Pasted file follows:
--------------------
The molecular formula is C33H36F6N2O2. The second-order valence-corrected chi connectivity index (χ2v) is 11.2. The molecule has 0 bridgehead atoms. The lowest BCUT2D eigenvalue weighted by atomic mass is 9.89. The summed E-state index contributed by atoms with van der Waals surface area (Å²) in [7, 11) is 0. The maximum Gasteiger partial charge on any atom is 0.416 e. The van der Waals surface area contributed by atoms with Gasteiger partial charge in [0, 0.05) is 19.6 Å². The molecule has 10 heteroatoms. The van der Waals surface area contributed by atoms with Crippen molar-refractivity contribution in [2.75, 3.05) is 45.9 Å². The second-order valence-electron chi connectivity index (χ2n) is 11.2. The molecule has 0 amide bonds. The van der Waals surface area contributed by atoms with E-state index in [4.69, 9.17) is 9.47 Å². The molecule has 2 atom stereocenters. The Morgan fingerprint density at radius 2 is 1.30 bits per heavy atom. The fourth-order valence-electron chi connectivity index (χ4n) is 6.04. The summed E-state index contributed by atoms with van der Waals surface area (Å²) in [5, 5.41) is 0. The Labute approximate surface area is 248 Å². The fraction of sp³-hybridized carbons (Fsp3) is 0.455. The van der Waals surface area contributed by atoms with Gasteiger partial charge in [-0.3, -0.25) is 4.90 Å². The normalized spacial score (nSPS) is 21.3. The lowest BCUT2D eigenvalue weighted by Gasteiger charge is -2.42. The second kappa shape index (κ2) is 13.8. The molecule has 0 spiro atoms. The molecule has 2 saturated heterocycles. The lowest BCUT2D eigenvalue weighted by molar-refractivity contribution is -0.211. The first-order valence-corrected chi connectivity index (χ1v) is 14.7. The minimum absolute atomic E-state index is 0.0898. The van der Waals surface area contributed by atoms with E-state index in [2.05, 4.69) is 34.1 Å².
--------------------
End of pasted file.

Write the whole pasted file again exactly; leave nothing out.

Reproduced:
The molecular formula is C33H36F6N2O2. The second-order valence-corrected chi connectivity index (χ2v) is 11.2. The molecule has 0 bridgehead atoms. The lowest BCUT2D eigenvalue weighted by atomic mass is 9.89. The summed E-state index contributed by atoms with van der Waals surface area (Å²) in [7, 11) is 0. The maximum Gasteiger partial charge on any atom is 0.416 e. The van der Waals surface area contributed by atoms with Gasteiger partial charge in [0, 0.05) is 19.6 Å². The molecule has 10 heteroatoms. The van der Waals surface area contributed by atoms with Crippen molar-refractivity contribution in [2.75, 3.05) is 45.9 Å². The second-order valence-electron chi connectivity index (χ2n) is 11.2. The molecule has 0 amide bonds. The van der Waals surface area contributed by atoms with E-state index in [4.69, 9.17) is 9.47 Å². The molecule has 2 atom stereocenters. The Morgan fingerprint density at radius 2 is 1.30 bits per heavy atom. The fourth-order valence-electron chi connectivity index (χ4n) is 6.04. The summed E-state index contributed by atoms with van der Waals surface area (Å²) in [5, 5.41) is 0. The Labute approximate surface area is 248 Å². The fraction of sp³-hybridized carbons (Fsp3) is 0.455. The van der Waals surface area contributed by atoms with Gasteiger partial charge in [-0.3, -0.25) is 4.90 Å². The normalized spacial score (nSPS) is 21.3. The lowest BCUT2D eigenvalue weighted by Gasteiger charge is -2.42. The second kappa shape index (κ2) is 13.8. The molecule has 0 spiro atoms. The molecule has 2 saturated heterocycles. The lowest BCUT2D eigenvalue weighted by molar-refractivity contribution is -0.211. The first-order valence-corrected chi connectivity index (χ1v) is 14.7. The minimum absolute atomic E-state index is 0.0898. The van der Waals surface area contributed by atoms with E-state index in [2.05, 4.69) is 34.1 Å².